We are STUCK with that surcharge for the next 18 years. That's more than I, and many others, had bargained for.
Carol doesn't like the fact that debt has to be repaid. Unfortunately, repayment of debt is a fact of life. If you borrow money to create a better lifestyle the money has to be repaid. Policemen, firemen and teachers expect to be paid for their services. Buildings have to be maintained. Roads have to be repaired.ReplyDelete
If you buy a $500,000 house wouldn't you expect to be in debt for a very long time? Why would you expect to purchase things and not have to pay for them.
This was emailed to me this morning: "ReplyDelete
Now why doesn't our Community Preservation Committee provide this kind of information on their website so voters know what's going on, Wally? This is from Provincetown, MA - imagine how much they raise from their surcharge revenues? They are $7 million in debt and have limiting spending to $300,000 - most telling is that bracketed sentence about the state match - what does Provincetown CPC know that our CPC doesn't know? And what do Provincetown residents know that we don't know about the debt? WAY MORE! Sturbridge's debt is more than 50% of Provincetown's and we raised $354,000 for FY2012.
Community Preservation Act Update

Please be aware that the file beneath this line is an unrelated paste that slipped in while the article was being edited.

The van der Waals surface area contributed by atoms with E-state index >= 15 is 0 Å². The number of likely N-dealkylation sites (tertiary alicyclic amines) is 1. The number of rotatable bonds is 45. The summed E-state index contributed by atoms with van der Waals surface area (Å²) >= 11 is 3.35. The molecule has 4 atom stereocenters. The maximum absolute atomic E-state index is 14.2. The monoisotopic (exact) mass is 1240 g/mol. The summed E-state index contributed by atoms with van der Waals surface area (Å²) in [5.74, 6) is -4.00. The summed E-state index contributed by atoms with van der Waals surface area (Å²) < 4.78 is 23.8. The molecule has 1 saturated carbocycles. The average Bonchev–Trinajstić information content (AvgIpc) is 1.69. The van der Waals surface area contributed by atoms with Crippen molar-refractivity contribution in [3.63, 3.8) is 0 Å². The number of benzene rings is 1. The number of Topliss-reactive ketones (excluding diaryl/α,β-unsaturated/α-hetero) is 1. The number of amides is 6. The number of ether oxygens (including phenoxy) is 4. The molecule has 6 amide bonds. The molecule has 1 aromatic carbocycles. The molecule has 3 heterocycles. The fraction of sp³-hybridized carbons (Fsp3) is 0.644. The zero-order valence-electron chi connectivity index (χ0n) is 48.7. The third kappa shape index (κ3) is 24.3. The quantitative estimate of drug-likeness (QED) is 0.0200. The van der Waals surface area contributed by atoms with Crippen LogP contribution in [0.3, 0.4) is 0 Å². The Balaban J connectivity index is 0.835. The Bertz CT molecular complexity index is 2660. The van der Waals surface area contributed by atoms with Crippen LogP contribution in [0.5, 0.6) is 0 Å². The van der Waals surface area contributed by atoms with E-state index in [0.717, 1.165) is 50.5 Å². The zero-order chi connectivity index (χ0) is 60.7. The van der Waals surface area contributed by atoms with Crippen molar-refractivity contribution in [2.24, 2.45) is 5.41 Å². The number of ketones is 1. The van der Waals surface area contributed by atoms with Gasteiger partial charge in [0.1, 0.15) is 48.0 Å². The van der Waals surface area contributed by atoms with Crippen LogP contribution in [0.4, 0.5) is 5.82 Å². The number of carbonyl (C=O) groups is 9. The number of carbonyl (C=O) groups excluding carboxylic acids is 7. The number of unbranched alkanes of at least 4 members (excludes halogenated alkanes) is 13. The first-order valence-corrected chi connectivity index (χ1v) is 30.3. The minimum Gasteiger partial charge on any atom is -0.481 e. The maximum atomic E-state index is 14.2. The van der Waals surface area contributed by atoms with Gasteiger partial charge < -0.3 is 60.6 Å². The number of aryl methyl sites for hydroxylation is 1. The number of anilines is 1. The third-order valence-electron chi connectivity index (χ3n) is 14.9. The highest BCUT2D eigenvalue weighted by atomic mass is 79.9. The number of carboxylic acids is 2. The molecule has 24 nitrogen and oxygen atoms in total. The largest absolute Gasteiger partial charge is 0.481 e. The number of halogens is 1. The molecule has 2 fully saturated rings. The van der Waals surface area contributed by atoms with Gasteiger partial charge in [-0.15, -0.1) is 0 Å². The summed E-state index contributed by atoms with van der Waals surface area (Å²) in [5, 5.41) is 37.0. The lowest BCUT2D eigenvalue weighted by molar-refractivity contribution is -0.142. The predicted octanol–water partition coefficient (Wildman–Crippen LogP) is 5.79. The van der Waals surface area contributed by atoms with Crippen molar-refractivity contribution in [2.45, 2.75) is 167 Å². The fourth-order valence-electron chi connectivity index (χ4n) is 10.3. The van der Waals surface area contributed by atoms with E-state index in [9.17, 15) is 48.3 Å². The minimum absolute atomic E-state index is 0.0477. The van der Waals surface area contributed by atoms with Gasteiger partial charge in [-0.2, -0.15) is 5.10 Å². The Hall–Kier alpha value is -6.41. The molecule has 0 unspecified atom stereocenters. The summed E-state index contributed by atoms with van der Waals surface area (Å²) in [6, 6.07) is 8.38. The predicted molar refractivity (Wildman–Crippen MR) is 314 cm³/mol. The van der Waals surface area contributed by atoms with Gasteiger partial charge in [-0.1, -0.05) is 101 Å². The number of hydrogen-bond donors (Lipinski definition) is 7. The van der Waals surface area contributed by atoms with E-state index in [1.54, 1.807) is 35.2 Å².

Community Preservation Act (CPA) Funds come from a 3% property tax surcharge that is matched with state funds from a real estate transaction stamp tax. The Act requires funds be used on Affordable Housing, Historic Preservation, and Open Space preservation initiatives in Massachusetts communities with a minimum of at least 10% of funds going to each of these three categories. At the April 2004 Special Town Meeting, Provincetown voters ratified the CPA and voted to direct the uncommitted 70% of funds to finance affordable housing. The voters at the November 2008 Special Town Meeting amended that breakout to 10% in each category with 70% uncommitted and available for any category. At each Annual Town Meeting since 2005, voters have approved using CPA funds as detailed below. Given the projected debt service for prior approved projects and the limited available state matching funds [estimated at 25% for the next round and 0% thereafter], the Community Preservation Committee limited funds for the current grant awards to a maximum of $300,000. So, while it may look like we have a lot of funds in hand, those funds will be needed to pay off future debt service.